With the crisis-ridden Islamic regime wracked by divisions, what is the state of Iran’s opposition? Yassamine Mather surveys the sorry scene
Statements from some of the most senior clerics of Iran’s Islamic state has left little doubt that the Shia republic is in deep crisis.
First came the rather sad sermon of ayatollah Ali Akbar Rafsanjani at Friday prayers on July 17. His voice broke as he told the gathering he had devoted 60 years of his life to the establishment of the Islamic Republic and now he feared for the very survival of the regime. On the disputed elections, he said: “People became very hopeful. Everything was set for a glorious day. This glory was due to the people … I so very much wish that that path had been continued. But unfortunately, that was not the case.”
The hint in his call for unity was that he and he alone could save the present order from total collapse. We could almost feel sorry for the man – if we could forget the billions he and his immediate family have pocketed from dodgy deals, sanction-breaking contracts and sheer extortion.
A couple of days later the supreme leader himself, ayatollah Ali Khamenei, seemed to echo Rafsanjani’s warning and he was followed by former reformist president, Mohammad Khatami, whose call for a referendum (it was not clear which question this would address) caused further confusion.
Then came the predictable conflict between president Mahmoud Ahmadinejad and the ‘principlists’. His nomination of Esfandiar Rahim Mashaei, a relative by marriage, as first (and the only significant) vice-president prompted a chorus of denunciations by ultra-conservative clerics and politicians. In 2008 Mashaei had angered the supreme leader when he said Iranians were “friends of all people in the world – including Israelis”. He was also filmed watching a belly dancer during an official visit to Turkey.
It is now clear that, after receiving Khamenei’s short letter instructing him to sack Mashaei, who is the father-in-law of Ahmadinejad’s daughter, the president battled for a whole week to keep him as vice-president. Some time during that week he lost the support of key ministers in his cabinet and on Sunday July 26 he was forced to sack a close ally, minister of intelligence ayatollah Ejhei, while the minister for Islamic guidance, Saffar Farandi, resigned his post. When Ahmadinejad refused to accept the resignation, Farandi announced he would not attend further cabinet meetings.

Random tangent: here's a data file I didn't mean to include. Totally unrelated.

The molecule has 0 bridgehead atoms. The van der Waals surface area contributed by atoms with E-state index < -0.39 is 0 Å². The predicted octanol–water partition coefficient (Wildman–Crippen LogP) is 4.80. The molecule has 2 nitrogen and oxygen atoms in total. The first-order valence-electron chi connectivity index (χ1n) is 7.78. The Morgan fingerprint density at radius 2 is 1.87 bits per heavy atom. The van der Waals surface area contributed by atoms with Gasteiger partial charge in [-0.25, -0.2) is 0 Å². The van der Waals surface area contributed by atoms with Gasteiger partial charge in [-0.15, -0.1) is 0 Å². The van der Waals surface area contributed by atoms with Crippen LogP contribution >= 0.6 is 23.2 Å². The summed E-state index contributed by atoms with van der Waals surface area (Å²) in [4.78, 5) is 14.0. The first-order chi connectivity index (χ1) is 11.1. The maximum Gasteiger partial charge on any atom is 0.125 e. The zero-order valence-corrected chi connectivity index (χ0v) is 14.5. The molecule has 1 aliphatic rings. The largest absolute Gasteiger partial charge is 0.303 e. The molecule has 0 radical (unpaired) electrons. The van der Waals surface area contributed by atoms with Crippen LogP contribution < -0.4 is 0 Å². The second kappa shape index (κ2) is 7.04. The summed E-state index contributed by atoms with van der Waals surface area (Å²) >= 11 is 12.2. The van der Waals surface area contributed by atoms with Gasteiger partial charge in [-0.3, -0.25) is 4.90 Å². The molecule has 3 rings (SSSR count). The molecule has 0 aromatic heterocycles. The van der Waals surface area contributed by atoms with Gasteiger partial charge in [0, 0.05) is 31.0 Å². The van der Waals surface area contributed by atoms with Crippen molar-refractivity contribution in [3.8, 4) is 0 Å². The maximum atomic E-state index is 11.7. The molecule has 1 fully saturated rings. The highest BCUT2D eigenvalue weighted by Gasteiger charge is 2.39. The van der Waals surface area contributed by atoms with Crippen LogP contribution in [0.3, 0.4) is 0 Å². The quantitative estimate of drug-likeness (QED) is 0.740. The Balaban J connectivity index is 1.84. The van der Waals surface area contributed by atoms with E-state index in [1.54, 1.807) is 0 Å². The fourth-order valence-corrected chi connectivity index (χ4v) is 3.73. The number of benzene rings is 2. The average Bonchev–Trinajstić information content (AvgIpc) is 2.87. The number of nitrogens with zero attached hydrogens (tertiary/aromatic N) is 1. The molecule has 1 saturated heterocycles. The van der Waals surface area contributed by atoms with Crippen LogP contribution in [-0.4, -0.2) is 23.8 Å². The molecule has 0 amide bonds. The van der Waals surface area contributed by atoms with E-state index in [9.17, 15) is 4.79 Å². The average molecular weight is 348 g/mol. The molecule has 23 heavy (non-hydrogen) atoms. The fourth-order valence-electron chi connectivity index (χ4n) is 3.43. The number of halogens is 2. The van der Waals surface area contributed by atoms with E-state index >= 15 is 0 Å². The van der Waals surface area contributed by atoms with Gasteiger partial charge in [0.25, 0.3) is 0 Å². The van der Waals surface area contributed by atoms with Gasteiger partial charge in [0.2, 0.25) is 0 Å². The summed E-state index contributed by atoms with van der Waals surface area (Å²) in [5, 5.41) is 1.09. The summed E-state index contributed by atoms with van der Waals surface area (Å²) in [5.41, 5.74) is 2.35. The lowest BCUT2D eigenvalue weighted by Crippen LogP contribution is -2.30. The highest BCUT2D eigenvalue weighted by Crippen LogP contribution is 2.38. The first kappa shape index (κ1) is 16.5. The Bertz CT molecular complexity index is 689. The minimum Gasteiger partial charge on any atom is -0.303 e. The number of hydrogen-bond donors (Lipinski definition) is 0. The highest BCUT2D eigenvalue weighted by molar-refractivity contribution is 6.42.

In fact Ahmadinejad has lost so many ministers that, in the words of the conservative deputy leader of the Islamic majles, Mohammad Bahonar, “According to article 136 of the constitution, as half of Iran’s ministerial posts are vacant, the government is, strictly speaking, illegal.” The conservative newspaper Tehran Emrouz described it as a “chaotic” day for the government, while MP Ali Motahari called on Ahmadinejad to “control his nerves” and accused him of intentionally provoking tension.
By Tuesday July 28 it became clear that Ahmadinejad had lost the support of conservative MPs in the majles. Over 200 ‘principlists’ wrote a strong letter condemning the president and warning him that a fate similar to Abolhassan Banisadr (the disgraced first president of the Islamic Republic who was forced into exile) awaited him if he continued to disobey the supreme leader.
Meanwhile, following a report by a parliamentary commission, Khamenei ordered the closure of Kahrizak detention centre, where dozens of detainees died following torture. One hundred and forty political prisoners were also released from Evin. It should be remembered that death under torture is not a new phenomenon in Iran. What is different this time is that sons and daughters of the regime’s own officials are now amongst the victims.
Of course, this crisis amongst the Islamic Republic’s rulers – and, this week, the crisis within the faction in power – is only a reflection of the continuing rebellion and protests on the streets and in the workplaces in most Iranian towns and cities. Every day, as the relatives of young Iranians are informed of the death in custody of their loved ones, people gather on the streets of Tehran in spontaneous demonstrations. Dozens of bodies have already been returned to grieving parents, hundreds of people are in custody, yet the protests continue with no end in sight. Those arrested include 36 officers who had allegedly planned to attend the July 17 ‘protest’ Friday prayer in their uniforms.